The first thing this vet does is attempt to ply the dog with treats; initially, Scout had been doing what she'd done at home, which was to take the treat in her mouth and then let it drop to the floor. After her shots, however, she was walking around the room sniffing out her dropped treats and snarfing them up -- and after that, taking new treats from the vet's assistant! "Next time she won't eat, you should just bring her down here with her dinner!" Ha-ha.
The medicine we were given to administer to Scout at home is basically a tube of clay! The clay is supposed to coat her digestive tract, protecting irritated areas and encapsulating any bacteria or other nasties that are causing problems. So, twice a day, we get to squirt out (it has a consistency a little more liquid than toothpaste) a fair amount of this stuff and smear it inside Scout's mouth. On one hand, the "smear it in" method of dosing is brilliant -- there's no pill to spit out! -- but that doesn't mean it's easy. During last night's test run, we ended up with digestive clay all over our hands, Scout's snout, and the floor, but I think we got enough inside her to make a difference.
(The tube advertises that it has a "pleasant vanilla flavor" -- how many dogs wake up in the morning thinking "I hope my person gives me some more of those yummy vanilla treats"?)
Last night, she ate half of her dinner -- and sometime between last night and when I came down this morning, she ate the other half. It looks like we're on the road to recovery.
In 2000, for my first time living in Hamburg, I lugged my entire CD collection along with me from the States in a giant zippered case. This time, thanks to the wonders of advancing technology, I've traded the giant zippered case (which would now have to be considerably larger) for eight gigabytes of hard-disk space: before we left, I downloaded iTunes for Windows and 'burned' (or is it 'ripped'? I don't know what the cool kids call it) all the CDs onto my laptop, letting me safely leave the majority of my CDs in storage while still providing me with an endless music source at work.
iTunes automatically compiles a top-25-most-listened-to list of songs: after three months of leaving it on random play and skipping through songs I'm not interested in, I've finally created a top-25 list that's not a random mishmash and is actually representative of my tastes:
Another feature of iTunes is that you can 'share' your music on your local network -- people using iTunes on other computers can listen to, but not copy, the songs in your local library. Since my office is full of Macheads, there are a lot of shared playlists for me to browse, and I can see what the average Hamburger is listening to. There's a lot of the predictable techno, but what always surprises me is how many of my co-workers love rap. Once I got into the car of my boss-at-the-time to drive somewhere -- he's a home-owning family man in his mid-30s, who always dresses in a crisply buttondown style, like a model for a German Land's End catalog, but when he turned the key of his BMW, out blasted the high-volume rap music.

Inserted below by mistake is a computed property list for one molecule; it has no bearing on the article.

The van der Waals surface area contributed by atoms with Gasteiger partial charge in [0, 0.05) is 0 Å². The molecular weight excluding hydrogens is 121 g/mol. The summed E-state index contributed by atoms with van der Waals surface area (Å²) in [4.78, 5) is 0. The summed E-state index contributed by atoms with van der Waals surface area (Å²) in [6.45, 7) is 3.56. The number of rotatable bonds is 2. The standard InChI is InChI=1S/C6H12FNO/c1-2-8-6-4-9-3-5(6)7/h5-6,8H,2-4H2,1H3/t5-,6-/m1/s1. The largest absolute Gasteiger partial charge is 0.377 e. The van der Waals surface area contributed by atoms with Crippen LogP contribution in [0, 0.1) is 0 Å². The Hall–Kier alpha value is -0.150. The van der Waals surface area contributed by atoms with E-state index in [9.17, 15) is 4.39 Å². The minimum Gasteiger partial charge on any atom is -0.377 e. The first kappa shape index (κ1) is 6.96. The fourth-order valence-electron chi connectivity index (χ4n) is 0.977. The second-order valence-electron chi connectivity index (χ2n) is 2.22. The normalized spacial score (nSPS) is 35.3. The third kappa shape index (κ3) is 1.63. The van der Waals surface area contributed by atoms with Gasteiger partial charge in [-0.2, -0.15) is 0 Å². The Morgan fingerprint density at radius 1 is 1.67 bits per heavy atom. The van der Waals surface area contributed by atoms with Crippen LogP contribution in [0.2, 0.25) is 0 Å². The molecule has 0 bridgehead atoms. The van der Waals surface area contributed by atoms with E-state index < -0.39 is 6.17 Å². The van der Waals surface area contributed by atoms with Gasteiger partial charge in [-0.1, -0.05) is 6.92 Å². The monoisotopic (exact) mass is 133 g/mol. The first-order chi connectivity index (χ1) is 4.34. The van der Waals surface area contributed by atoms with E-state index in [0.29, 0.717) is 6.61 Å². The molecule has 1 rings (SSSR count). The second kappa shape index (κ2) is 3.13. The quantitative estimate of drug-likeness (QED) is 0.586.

You'd think that my iTunes library, heavy on the folk and acoustic side of things, would be completely ignored. But one day I checked to see if anyone was looking at my library, and eight people were connected! I seem to be serving some sort of unmet need. It's a shame that iTunes doesn't provide you with a way to see exactly what songs your remote listeners are listening to ...
Yesterday was Gary and Shirley's last day in Hamburg (and in Germany, if you don't count their 5 AM trip to Hamburg Airport this morning).
We tried to start out by taking a tour of the Rathaus (the city hall, ornate home to Hamburg city and state government), but they weren't offering any tours until Saturday. So, we settled for lunch in the restaurant behind the Rathaus instead. (The restaurant shares the same building as the Hamburg Stock Exchange; you'd think that in the middle of a workday, the exchange floor would be used for trading -- but no, it was hosting some kind of light & sound [& beer] show, featuring musical selections from The Lion King. Strange.)
After lunch, Shelby was still tired out from yesterday, so she went home for a nap, while I went on with the in-laws to Miniatur Wunderland Hamburg. They were properly dazzled by the intricacy and detail of it all, while I continued to notice details I'd missed on my previous visits: a UFO that occasionally descends from the ceiling over the German countryside during "nighttime", or a dog kennel with a yard next door where little HO-scale dogs were going through agility training.
After Miniatur Wunderland, we walked to St. Michael's Church (der Hauptkirche St.Michaelis, or "Michel"), where we paid 2.50 Euro each to ride the elevator to the top of its tower for a fantastic view over Hamburg: